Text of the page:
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Coquitlam school district deficit now $10 million
The bouncing ball that was School District 43's budget last year has come to rest on a final deficit figure — $10 million — which trustees hope can be paid over multiple years to ease the pain.
Tuesday the board of education accepted its audited financial statements and came to grips with the news that another $1.8 million had to be added to the projected $8.2 million because of a change in accounting procedures resulting in a bigger number.
"It's not just us, all districts are changing over to the new accounting procedures," board chair Melissa Hyndes explained, adding that the news, while grim, at least gives the district final numbers to work with.
"It's a starting point now we just have to move on," Hyndes said.
The money won't likely have to be paid back for a year, and even then the deficit pay-back plan could be spread over as much as five years.
Still, the news will likely come as a shock to members of the Coquitlam Teachers Association and CUPE Local 561, who have been critical of the district's handling of its finances.
At Tuesday's first board meeting of the new school year, presidents of both the CTA and CUPE took the district to task for problems that led to the deficit that would have been $5 million larger if cuts weren't made early in the year.
"We're quite concerned about the ability of the district to get a handle on its financial situation, given the inability of district leadership and the board to adequately explain what has happened so far," said the CTA's Charley King.
Meanwhile, job cuts and the impact on CUPE members was the focus of Dave Ginter's remarks. The head of the local bargaining unit said layoff notices were handed to 80 members, not 51 as originally projected, and half went to teacher's assistants who help in school offices, libraries and even support the high-growth area of French Immersion.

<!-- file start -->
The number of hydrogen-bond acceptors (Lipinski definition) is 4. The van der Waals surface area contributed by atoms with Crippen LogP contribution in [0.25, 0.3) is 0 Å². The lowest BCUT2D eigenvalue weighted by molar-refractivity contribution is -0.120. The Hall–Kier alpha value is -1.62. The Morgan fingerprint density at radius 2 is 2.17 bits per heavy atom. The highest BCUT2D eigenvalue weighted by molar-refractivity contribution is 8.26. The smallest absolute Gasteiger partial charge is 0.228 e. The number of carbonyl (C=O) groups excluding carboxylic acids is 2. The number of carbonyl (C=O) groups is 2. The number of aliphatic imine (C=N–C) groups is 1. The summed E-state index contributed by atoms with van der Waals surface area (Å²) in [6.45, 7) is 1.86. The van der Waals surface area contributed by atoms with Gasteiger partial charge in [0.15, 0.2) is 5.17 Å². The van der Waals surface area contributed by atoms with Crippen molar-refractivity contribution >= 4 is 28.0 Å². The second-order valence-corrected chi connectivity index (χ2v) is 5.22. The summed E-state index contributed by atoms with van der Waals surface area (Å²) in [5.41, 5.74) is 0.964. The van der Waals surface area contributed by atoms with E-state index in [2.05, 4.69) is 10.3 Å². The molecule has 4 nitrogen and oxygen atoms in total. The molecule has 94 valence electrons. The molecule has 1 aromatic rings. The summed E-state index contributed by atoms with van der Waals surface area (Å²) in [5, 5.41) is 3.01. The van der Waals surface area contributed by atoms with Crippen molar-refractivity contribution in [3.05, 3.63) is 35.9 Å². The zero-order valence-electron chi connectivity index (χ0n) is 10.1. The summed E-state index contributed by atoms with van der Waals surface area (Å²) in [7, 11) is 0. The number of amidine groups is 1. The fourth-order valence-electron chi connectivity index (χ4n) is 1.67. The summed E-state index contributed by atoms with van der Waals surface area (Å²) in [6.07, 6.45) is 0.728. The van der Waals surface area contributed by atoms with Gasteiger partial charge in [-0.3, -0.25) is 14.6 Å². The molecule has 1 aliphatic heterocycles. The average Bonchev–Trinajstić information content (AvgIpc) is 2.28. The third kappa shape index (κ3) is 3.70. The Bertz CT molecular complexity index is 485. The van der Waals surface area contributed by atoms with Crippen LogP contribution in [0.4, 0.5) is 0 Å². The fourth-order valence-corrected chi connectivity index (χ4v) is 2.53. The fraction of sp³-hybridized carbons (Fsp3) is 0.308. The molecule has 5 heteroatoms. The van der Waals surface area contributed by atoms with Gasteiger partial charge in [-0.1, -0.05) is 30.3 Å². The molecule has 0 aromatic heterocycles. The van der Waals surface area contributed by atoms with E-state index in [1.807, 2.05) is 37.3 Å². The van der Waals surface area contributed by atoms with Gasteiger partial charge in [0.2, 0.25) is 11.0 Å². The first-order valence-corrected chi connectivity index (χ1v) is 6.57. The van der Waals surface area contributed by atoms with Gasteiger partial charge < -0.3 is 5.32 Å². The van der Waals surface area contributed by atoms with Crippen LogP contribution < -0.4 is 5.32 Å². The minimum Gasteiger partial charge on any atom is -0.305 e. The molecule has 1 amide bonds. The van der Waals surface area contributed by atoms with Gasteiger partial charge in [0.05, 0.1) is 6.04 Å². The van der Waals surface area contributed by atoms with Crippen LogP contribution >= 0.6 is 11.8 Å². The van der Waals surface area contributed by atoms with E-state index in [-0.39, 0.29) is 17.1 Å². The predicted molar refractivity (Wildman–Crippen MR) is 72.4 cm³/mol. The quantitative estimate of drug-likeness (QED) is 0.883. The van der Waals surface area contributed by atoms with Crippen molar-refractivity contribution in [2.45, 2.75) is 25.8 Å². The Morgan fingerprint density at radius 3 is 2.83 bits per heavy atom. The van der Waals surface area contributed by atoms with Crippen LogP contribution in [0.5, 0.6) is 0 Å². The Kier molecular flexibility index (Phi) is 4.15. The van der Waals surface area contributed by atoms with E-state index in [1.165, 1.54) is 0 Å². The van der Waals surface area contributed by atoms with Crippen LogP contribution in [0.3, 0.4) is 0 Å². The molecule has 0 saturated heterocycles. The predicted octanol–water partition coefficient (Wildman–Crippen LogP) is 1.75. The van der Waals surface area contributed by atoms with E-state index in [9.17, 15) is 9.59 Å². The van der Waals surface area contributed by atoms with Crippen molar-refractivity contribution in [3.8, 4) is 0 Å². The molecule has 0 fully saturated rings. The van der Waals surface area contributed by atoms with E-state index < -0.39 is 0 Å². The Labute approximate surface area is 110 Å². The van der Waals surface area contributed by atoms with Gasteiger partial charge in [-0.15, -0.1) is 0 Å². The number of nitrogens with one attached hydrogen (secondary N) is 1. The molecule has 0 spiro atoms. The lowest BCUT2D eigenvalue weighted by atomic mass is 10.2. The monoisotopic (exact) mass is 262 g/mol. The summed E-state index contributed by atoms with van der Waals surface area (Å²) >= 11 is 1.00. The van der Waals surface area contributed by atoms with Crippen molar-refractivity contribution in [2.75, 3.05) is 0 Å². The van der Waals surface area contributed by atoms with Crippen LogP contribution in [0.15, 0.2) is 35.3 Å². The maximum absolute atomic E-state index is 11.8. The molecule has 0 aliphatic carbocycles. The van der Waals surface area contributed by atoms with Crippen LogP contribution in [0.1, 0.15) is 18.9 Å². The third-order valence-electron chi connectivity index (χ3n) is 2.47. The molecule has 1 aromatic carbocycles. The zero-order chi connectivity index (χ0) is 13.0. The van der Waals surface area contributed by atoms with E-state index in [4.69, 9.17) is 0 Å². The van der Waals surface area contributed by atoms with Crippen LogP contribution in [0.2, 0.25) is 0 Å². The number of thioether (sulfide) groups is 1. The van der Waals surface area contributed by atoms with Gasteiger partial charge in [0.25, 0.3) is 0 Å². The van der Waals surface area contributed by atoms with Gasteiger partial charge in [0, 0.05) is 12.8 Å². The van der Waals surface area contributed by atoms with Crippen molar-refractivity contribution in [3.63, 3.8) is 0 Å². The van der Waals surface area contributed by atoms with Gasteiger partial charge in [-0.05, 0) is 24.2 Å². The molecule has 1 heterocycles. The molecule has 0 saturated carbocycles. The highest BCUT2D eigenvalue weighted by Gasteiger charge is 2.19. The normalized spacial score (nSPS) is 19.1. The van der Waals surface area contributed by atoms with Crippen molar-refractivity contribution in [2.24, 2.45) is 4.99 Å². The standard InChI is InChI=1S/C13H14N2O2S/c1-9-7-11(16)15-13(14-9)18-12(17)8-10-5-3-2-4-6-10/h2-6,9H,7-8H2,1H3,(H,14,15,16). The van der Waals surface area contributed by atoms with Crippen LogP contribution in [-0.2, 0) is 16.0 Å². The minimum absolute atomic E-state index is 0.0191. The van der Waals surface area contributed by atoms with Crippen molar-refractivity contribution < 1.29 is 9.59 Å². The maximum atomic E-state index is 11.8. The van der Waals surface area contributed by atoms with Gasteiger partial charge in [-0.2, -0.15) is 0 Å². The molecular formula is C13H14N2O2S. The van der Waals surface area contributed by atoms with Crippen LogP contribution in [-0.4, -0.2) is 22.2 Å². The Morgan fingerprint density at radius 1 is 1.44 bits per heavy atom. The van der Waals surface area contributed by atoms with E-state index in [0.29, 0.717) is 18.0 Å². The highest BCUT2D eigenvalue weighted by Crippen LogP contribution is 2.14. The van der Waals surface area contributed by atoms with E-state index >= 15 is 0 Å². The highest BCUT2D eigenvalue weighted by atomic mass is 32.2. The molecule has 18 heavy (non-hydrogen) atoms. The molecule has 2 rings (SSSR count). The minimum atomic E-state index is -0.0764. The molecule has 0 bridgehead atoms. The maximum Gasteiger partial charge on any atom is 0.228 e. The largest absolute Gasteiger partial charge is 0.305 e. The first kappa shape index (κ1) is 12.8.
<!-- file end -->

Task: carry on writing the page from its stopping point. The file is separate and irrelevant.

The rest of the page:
Ginter called for more transparency in the budgeting process so people know where they stand. "I know I'm not sure, and my members aren't sure," he said.
Teacher job loss was high, too, King said, with 60 not called back after 500 layoff notices were issued, and many of those who were hired back were given reduced hours or substitute teaching posts.
Meanwhile, the audited financial statements did come with some good news. For one thing, the projected deficit of $8.2 held fast over the latter part of the year, despite some fluctuations in spending and revenue. The district got its $740,000 holdback grant, money the province pays when enrollment is confirmed but is not guaranteed, and more revenue was generated through Continung Education. The district also spent less on professional development, $268,000,
However, those gains were offset by higher substitute costs ($738,000), more spent on services including legal expenses ($599,000), and more spent on dues and fees ($120,000) related to international education homestead and commissions.
Schools also didn't save as much as hoped on supplies, partly because the district ramped up its deficit-reduction plan late in the school year, adding $601,000 to expenses.
But it's the $1.8 million caused by changes to accounting procedures that hit the hardest.
Acting secretary treasurer Guy Bonnefoy said the district has no choice but to accrue the costs resulting from the switch to Public Sector Accounting Board practices from GAPP (Generally Accepted Accounting Principles).
"I've got $10 million we have to find over the next period of time," he acknowledged.
The additional $1.8 million number was derived from changes related to how employee future benefits, including unused sick time and vacation pay are accounted. "We didn't have sick leave in the past," Bonnefoy added, noting that the district doesn't pay out unused sick leave to employees when they depart. The conversion to the new accounting framework covers the cost of changes from 2011 through to 2013, he said.